This program is based on the process, coined by Murray Toft of the Canadian Calgary University, “Traffic Light Decision Making”. This model encourages students to think deeply about the foundation on which their decisions are made. The traffic light model is a clear demonstration of aligning the thinking process with appropriate action. Its strength is found in slowing down the decision-making process. Developing this thought process is vital for students in this age bracket as freedom in society and social outings all start to become apparent.
An example of this process in practice is a hiking activity where this model is adopted. Students may travel along a wide path and identify sections which are flat, clear of snakes and therefore safe and note: “if it’s green, let’s get keen.” As the terrain gets hilly and rocky, students learn that their actions, speed and/or technique may need to be modified to avoid injury: “if it’s yellow, let’s get mellow.” Where real danger might appear on steep or rugged terrain, students learn: “if it’s red, I could be dead.” The traffic light thinking process enhances the natural thought process and encourages students to take responsibility for personal outcomes. In terms of self- management, students can recognise and observe risk in environments, relationships, groups and in their surrounds.
The Year 9 program allows the students to participate in a variety of new activities, requiring them to explore natural environments, and engaging them in a new-found responsibility for each other’s safety and their own.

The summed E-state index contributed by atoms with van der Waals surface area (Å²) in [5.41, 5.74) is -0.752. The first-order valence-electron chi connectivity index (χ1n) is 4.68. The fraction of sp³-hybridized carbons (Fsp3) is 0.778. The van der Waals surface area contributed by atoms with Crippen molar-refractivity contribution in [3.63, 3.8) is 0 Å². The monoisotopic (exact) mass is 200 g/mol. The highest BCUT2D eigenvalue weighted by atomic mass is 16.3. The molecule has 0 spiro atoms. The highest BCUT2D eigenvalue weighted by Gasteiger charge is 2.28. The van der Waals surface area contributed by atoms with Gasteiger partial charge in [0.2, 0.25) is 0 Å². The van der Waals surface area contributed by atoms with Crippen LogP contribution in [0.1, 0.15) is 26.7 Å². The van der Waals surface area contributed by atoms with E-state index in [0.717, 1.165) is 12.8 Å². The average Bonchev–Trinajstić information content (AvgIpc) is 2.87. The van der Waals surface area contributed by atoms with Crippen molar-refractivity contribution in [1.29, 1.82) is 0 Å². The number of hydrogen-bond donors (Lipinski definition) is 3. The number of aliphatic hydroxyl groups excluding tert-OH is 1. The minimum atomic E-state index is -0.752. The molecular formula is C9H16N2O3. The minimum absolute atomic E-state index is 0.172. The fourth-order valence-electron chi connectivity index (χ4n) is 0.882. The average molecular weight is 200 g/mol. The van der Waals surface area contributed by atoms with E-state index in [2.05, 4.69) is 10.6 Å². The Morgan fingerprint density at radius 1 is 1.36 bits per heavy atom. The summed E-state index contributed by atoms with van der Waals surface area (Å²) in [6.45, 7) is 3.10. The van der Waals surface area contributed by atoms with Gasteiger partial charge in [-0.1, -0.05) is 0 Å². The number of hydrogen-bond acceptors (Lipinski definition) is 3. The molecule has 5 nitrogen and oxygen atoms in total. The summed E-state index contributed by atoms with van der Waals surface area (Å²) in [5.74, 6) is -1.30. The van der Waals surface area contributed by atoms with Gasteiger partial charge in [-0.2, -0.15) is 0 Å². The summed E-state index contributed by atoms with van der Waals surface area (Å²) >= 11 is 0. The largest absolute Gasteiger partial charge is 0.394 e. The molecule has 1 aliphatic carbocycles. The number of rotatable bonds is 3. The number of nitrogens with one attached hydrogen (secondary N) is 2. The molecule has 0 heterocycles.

Adventure Alternatives has mapped the Subjects, Strands and Content Descriptions as outlined in the National Curriculum as they apply to the theme, aims and activities for our Year 9 Camp Program. How these relate on the ground is provided in our Elaboration in our Staff Manual and the delivery of briefing and debriefing of activities by our instructors.
A detailed outline of what these are is provided in your camp proposal. Our elaborations are supplied as part of our booking process.
We care about you, your students and the positive impact camp can have on your school community. So how do we show you that we care, by effectively using 5 key aspects to successful camp design:
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“The camp is extremely well run, to the extent that a staff from Mt Alvernia were able to relax & take comfort knowing the camp instructors were in control. Extremely high standard: Communication, Organisation, Professional approach, Caring, Approachable, Friendly.”
Tamara Richardson, Year 9 Camp
“Thanks for providing the Camp Survey Results - it is great feedback on how valuable it was for our students. Please, once again, pass on our thanks to all staff who helped make this a successful camp.”
Jacq Vreeling, Head of Middle School
Glasshouse Christian College
“A fabulous camp that exceeded my expectations. I found it personally rewarding and I know the girls did too.”
Stuartholme Teacher, Year 9 Camp
“Good organisation of program and understanding of the ‘St Aidan’s way’, risk management, interaction with students and communication with teachers.”
Teacher, Yr 9 Camp
St Aidan's Anglican Girls School